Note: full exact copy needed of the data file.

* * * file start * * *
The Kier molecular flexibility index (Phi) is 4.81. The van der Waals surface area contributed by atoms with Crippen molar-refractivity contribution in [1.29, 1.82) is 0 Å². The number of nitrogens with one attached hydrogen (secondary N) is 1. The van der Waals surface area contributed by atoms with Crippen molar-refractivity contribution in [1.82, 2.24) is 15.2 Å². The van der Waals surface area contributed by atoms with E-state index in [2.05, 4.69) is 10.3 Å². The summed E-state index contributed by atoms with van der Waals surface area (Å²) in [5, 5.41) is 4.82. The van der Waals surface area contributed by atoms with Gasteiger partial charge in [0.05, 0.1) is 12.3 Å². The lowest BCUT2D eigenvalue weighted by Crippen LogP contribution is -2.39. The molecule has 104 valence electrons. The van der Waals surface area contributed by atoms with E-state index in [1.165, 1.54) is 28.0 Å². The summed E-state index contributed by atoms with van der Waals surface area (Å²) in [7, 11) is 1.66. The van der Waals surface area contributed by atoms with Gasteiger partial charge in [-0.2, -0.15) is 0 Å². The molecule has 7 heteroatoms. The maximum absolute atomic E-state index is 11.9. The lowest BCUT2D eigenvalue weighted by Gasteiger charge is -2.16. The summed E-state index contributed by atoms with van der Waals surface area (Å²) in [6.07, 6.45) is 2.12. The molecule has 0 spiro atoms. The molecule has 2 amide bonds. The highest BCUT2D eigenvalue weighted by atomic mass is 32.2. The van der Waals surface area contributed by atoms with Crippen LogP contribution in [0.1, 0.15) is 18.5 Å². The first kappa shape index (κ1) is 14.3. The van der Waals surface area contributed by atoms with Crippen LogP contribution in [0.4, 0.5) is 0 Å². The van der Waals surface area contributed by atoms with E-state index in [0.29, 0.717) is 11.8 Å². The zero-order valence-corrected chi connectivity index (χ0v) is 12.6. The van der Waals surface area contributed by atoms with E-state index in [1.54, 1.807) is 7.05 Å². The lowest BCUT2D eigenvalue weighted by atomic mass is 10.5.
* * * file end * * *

The Kier molecular flexibility index (Phi) is 4.81. The van der Waals surface area contributed by atoms with Crippen molar-refractivity contribution in [1.29, 1.82) is 0 Å². The number of nitrogens with one attached hydrogen (secondary N) is 1. The van der Waals surface area contributed by atoms with Crippen molar-refractivity contribution in [1.82, 2.24) is 15.2 Å². The van der Waals surface area contributed by atoms with E-state index in [2.05, 4.69) is 10.3 Å². The summed E-state index contributed by atoms with van der Waals surface area (Å²) in [5, 5.41) is 4.82. The van der Waals surface area contributed by atoms with Gasteiger partial charge in [0.05, 0.1) is 12.3 Å². The lowest BCUT2D eigenvalue weighted by Crippen LogP contribution is -2.39. The molecule has 104 valence electrons. The van der Waals surface area contributed by atoms with E-state index in [1.165, 1.54) is 28.0 Å². The summed E-state index contributed by atoms with van der Waals surface area (Å²) in [7, 11) is 1.66. The van der Waals surface area contributed by atoms with Gasteiger partial charge in [-0.2, -0.15) is 0 Å². The molecule has 7 heteroatoms. The maximum absolute atomic E-state index is 11.9. The lowest BCUT2D eigenvalue weighted by Gasteiger charge is -2.16. The summed E-state index contributed by atoms with van der Waals surface area (Å²) in [6.07, 6.45) is 2.12. The molecule has 0 spiro atoms. The molecule has 2 amide bonds. The highest BCUT2D eigenvalue weighted by atomic mass is 32.2. The van der Waals surface area contributed by atoms with Crippen LogP contribution in [0.1, 0.15) is 18.5 Å². The first kappa shape index (κ1) is 14.3. The van der Waals surface area contributed by atoms with Crippen LogP contribution in [0.4, 0.5) is 0 Å². The van der Waals surface area contributed by atoms with E-state index in [0.29, 0.717) is 11.8 Å². The zero-order valence-corrected chi connectivity index (χ0v) is 12.6. The van der Waals surface area contributed by atoms with E-state index in [1.54, 1.807) is 7.05 Å². The lowest BCUT2D eigenvalue weighted by atomic mass is 10.5.